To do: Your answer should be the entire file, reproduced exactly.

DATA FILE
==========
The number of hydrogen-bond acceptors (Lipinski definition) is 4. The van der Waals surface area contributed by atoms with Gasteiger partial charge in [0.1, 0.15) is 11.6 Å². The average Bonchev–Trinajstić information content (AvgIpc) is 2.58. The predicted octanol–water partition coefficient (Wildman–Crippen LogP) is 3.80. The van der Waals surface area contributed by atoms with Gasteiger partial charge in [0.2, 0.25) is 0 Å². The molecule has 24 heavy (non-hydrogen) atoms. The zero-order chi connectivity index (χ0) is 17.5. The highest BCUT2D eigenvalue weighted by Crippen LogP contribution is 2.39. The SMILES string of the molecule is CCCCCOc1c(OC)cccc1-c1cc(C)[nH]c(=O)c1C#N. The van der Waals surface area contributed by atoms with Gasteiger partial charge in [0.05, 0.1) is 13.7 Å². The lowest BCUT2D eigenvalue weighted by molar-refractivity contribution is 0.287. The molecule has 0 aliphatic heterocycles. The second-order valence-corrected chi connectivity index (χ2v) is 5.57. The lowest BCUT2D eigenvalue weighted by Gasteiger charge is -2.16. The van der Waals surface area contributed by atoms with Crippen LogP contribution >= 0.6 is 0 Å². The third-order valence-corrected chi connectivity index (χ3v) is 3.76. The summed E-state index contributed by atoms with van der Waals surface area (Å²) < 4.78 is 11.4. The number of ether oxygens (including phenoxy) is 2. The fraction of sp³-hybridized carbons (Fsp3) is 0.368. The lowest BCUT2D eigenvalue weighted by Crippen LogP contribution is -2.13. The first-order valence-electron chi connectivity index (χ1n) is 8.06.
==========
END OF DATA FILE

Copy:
The number of hydrogen-bond acceptors (Lipinski definition) is 4. The van der Waals surface area contributed by atoms with Gasteiger partial charge in [0.1, 0.15) is 11.6 Å². The average Bonchev–Trinajstić information content (AvgIpc) is 2.58. The predicted octanol–water partition coefficient (Wildman–Crippen LogP) is 3.80. The van der Waals surface area contributed by atoms with Gasteiger partial charge in [0.2, 0.25) is 0 Å². The molecule has 24 heavy (non-hydrogen) atoms. The zero-order chi connectivity index (χ0) is 17.5. The highest BCUT2D eigenvalue weighted by Crippen LogP contribution is 2.39. The SMILES string of the molecule is CCCCCOc1c(OC)cccc1-c1cc(C)[nH]c(=O)c1C#N. The van der Waals surface area contributed by atoms with Gasteiger partial charge in [0.05, 0.1) is 13.7 Å². The lowest BCUT2D eigenvalue weighted by molar-refractivity contribution is 0.287. The molecule has 0 aliphatic heterocycles. The second-order valence-corrected chi connectivity index (χ2v) is 5.57. The lowest BCUT2D eigenvalue weighted by Gasteiger charge is -2.16. The van der Waals surface area contributed by atoms with Crippen LogP contribution >= 0.6 is 0 Å². The third-order valence-corrected chi connectivity index (χ3v) is 3.76. The summed E-state index contributed by atoms with van der Waals surface area (Å²) < 4.78 is 11.4. The number of ether oxygens (including phenoxy) is 2. The fraction of sp³-hybridized carbons (Fsp3) is 0.368. The lowest BCUT2D eigenvalue weighted by Crippen LogP contribution is -2.13. The first-order valence-electron chi connectivity index (χ1n) is 8.06.